Poinsettia — Poinsettias (Euphorbia pulcherrima) are flowers of Mexican origin, native to the Pacific coast of the United States, some parts of central and southern Mexico (including the Mexican Pacific coast), and a few localities in Guatemala. They are named after Joel Roberts Poinsett, the first United States Ambassador to Mexico (technically first U.S. envoy to Mexico), who introduced the plant in the U.S. in 1825.
Alternative names for the poinsettia are Mexican flame leaf, Christmas star, Winter rose, Noche Buena, Lalupatae, (Alexandrian, in Greece), (“Atatürk’s Flower”, in Turkey), Pascua and Stelle di Natale (in Italy).
Poinsettias are shrubs to small trees, typically reaching a height of 0.6 to 4 m (2 to 16 ft). The plant bears dark green dentate leaves that measure 7 to 16 cm (3 to 6 inches) in length. The top leaves, known as bracts, are flaming red, pink, or white and are often mistaken as flowers. The actual flowers are grouped within the small yellow structures found in the center of each leaf bunch, which are called cyathia.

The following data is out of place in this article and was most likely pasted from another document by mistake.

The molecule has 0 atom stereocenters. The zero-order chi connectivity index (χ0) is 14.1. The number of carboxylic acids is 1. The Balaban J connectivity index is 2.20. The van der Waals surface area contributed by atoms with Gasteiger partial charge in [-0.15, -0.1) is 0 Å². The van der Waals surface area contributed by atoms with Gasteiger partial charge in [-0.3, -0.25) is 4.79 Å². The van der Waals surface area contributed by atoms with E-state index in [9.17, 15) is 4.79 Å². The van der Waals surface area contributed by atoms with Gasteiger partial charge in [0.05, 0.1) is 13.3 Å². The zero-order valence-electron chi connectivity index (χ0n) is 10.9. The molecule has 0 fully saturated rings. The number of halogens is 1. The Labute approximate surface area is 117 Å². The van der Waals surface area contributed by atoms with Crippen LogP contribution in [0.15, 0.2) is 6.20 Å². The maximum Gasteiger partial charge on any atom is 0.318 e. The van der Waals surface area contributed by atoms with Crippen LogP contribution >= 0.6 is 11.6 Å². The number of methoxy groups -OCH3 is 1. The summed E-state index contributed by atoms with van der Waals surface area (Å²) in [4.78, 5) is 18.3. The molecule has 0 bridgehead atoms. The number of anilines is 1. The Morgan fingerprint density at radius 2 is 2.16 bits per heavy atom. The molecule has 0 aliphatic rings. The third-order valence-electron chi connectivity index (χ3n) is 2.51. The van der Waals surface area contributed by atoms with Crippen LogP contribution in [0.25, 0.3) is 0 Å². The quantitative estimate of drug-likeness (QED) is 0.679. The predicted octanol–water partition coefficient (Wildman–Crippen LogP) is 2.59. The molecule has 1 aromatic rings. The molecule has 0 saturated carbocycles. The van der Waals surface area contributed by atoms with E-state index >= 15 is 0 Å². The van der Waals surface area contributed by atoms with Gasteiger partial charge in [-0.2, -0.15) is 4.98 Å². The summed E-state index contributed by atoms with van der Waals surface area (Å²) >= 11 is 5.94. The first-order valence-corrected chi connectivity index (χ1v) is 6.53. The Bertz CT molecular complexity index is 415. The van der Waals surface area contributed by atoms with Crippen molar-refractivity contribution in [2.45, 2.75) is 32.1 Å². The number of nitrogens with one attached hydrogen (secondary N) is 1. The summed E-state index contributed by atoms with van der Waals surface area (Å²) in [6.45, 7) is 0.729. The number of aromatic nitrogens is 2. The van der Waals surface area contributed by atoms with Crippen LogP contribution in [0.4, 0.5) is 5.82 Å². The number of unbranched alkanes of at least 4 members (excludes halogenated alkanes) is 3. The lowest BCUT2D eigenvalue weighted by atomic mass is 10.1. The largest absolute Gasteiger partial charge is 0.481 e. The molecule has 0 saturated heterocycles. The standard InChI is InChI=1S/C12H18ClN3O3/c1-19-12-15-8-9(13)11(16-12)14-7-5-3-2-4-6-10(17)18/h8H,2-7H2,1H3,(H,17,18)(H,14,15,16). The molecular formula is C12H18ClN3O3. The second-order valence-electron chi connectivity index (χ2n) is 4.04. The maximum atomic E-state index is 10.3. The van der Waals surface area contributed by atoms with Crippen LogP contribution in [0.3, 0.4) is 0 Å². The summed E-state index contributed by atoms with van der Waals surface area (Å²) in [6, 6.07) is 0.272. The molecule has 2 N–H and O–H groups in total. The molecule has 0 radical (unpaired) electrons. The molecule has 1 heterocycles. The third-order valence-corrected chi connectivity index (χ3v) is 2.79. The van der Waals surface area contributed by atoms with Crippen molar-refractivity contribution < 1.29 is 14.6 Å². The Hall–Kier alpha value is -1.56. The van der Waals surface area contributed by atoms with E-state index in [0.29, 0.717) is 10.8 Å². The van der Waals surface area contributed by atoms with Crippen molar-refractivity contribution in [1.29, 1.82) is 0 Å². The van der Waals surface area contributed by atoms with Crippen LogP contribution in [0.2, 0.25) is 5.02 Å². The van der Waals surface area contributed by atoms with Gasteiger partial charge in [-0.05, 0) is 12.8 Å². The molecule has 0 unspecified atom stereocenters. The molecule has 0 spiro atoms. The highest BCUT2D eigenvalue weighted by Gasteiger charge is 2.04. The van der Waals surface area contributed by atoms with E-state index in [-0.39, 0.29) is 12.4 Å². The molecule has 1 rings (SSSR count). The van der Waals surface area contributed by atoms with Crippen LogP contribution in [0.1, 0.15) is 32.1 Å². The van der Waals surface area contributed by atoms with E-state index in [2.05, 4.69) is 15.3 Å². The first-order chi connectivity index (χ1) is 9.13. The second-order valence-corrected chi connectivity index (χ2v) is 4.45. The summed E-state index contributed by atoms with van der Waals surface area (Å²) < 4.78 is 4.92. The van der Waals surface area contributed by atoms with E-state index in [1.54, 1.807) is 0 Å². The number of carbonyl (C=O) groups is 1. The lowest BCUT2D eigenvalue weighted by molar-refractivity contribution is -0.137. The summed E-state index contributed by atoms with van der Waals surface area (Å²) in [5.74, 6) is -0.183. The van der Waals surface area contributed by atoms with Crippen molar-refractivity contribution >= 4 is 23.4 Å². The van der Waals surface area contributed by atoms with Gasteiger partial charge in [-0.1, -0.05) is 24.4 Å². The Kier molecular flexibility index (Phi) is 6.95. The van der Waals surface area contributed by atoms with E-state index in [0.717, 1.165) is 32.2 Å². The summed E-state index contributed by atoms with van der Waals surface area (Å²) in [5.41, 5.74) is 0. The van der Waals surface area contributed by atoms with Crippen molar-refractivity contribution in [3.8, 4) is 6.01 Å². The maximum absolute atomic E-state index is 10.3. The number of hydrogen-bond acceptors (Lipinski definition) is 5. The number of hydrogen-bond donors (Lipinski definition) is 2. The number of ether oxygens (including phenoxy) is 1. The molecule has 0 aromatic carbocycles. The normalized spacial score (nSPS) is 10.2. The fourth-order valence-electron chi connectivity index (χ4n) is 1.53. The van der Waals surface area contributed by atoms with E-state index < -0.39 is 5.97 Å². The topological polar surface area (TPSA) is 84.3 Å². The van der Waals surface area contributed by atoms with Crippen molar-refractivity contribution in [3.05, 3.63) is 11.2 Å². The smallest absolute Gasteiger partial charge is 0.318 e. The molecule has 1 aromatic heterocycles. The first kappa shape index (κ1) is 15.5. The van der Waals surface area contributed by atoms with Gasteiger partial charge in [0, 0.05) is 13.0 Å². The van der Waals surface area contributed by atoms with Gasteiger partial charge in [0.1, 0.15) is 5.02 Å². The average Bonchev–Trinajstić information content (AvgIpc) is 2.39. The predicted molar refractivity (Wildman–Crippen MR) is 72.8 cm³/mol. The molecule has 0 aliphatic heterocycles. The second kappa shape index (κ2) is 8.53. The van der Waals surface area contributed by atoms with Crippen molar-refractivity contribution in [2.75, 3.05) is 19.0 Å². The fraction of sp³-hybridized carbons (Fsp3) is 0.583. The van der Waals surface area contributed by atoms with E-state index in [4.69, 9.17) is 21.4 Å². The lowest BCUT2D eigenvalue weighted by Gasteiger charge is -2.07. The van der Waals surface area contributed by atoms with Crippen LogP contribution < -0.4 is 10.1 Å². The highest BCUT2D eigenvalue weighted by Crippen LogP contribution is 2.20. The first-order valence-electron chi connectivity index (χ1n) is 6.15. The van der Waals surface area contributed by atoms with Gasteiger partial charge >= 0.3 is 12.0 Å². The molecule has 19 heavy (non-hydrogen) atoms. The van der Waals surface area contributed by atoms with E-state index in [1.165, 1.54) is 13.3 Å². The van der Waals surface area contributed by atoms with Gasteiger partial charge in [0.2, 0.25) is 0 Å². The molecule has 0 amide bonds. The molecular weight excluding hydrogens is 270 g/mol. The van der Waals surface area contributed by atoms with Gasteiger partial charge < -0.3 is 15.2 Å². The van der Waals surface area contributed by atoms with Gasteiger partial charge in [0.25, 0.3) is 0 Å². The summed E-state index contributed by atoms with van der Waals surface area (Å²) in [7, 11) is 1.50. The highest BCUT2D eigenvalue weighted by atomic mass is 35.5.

Poinsettias are found in the wild in deciduous tropical forest at moderate elevations from southern Sinaloa down the entire Pacific coast of Mexico to Chiapas and into Guatemala. It is also found in the interior in the hot, seasonally dry forests of Guerrero, Oaxaca, and Chiapas.
Cultivars have been produced with orange, pale green, cream and marbled leaves.
There are 109 varieties of poinsettias available, but 74% of Americans prefer red poinsettias, 8% prefer white, and 6% prefer pink.